Sunday, February 20, 2011

For Old Time's Sake

Promotions and publicity stunts are an everyday part of sports.

Whether it's a giveaway item, a special ticket offer, or a game-related ceremony that honors a former player or coach -- it's all designed with the fans in mind. It's intended to grab their attention -- and keep them coming back to future games. Rarely, however, does the promotional event affect the game itself.


On November 3rd, 2007, the New York Islanders came up with a unique way to honor their longtime former coach, Al Arbour. The man who led the Islanders for 1,499 regular season games, 739 wins and 4 consecutive Stanley Cups during his 19-year Hall-of-Fame coaching career was getting one more opportunity behind the bench. At the request of head coach Ted Nolan, Arbour -- at 75-years-old -- would lead the Islanders against the talented Pittsburgh Penguins.

Al Arbour guided the Islanders for 19 seasons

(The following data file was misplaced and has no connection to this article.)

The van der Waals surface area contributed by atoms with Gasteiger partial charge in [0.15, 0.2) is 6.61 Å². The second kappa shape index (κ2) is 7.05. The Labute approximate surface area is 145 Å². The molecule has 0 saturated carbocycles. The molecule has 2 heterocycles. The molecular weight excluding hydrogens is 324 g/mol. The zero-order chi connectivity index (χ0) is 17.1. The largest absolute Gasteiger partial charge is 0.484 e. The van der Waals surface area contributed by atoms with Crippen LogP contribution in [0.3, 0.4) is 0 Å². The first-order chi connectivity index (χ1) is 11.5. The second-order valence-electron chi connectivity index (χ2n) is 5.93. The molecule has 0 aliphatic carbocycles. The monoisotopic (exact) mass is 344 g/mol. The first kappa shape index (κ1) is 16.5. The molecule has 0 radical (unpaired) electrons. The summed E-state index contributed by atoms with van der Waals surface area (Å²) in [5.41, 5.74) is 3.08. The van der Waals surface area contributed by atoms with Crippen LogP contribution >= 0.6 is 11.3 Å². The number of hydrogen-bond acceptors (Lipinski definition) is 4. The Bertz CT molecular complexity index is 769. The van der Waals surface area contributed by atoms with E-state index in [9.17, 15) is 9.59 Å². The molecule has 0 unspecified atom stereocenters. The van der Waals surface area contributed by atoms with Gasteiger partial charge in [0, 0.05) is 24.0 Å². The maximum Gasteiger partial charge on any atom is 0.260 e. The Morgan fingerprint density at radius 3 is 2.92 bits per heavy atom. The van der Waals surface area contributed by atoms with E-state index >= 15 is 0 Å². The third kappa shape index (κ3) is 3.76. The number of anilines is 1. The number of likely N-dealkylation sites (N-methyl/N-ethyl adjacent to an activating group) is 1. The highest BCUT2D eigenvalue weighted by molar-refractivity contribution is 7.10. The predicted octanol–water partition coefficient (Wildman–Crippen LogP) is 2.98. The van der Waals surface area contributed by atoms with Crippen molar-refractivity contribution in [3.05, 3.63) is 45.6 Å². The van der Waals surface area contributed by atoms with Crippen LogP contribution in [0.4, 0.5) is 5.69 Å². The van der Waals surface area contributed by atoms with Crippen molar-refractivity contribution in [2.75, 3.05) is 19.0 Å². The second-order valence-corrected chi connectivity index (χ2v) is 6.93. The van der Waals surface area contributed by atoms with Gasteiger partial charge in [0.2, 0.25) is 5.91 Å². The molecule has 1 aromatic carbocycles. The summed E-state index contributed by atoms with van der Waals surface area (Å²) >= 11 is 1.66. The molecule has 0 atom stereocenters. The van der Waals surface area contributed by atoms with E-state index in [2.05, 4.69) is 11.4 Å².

As expected, Arbour took the part-time job very seriously...spending weeks getting to know the Islanders' roster and players' tendencies. This was not a ceremonial figurehead position -- Arbour wanted to win. But with the Islanders garnering few pre-season expectations among National Hockey League experts, and the Penguins emerging as a perennial Stanley Cup contender, it would not be easy.

In terms of ticket sales, the promotion worked -- the 16,234-seat Nassau Coliseum was sold-out -- and there was a genuine buzz that the man affectionately dubbed "Radar" would be coaching the Islanders once again, if only for one night.

Arbour was synonymous with the Islanders' success. After taking over coaching duties for the fledgling franchise in 1973-74, he led the Isles to 12 straight playoff appearances until his 1st retirement following the 1985-86 season. During that time, he guided over one of the NHL's last great dynasties...with the Islanders winning Stanley Cups in 1980, '81, '82 and '83. The Islanders' 15 consecutive playoff series victories from 1980-84 remains an NHL record.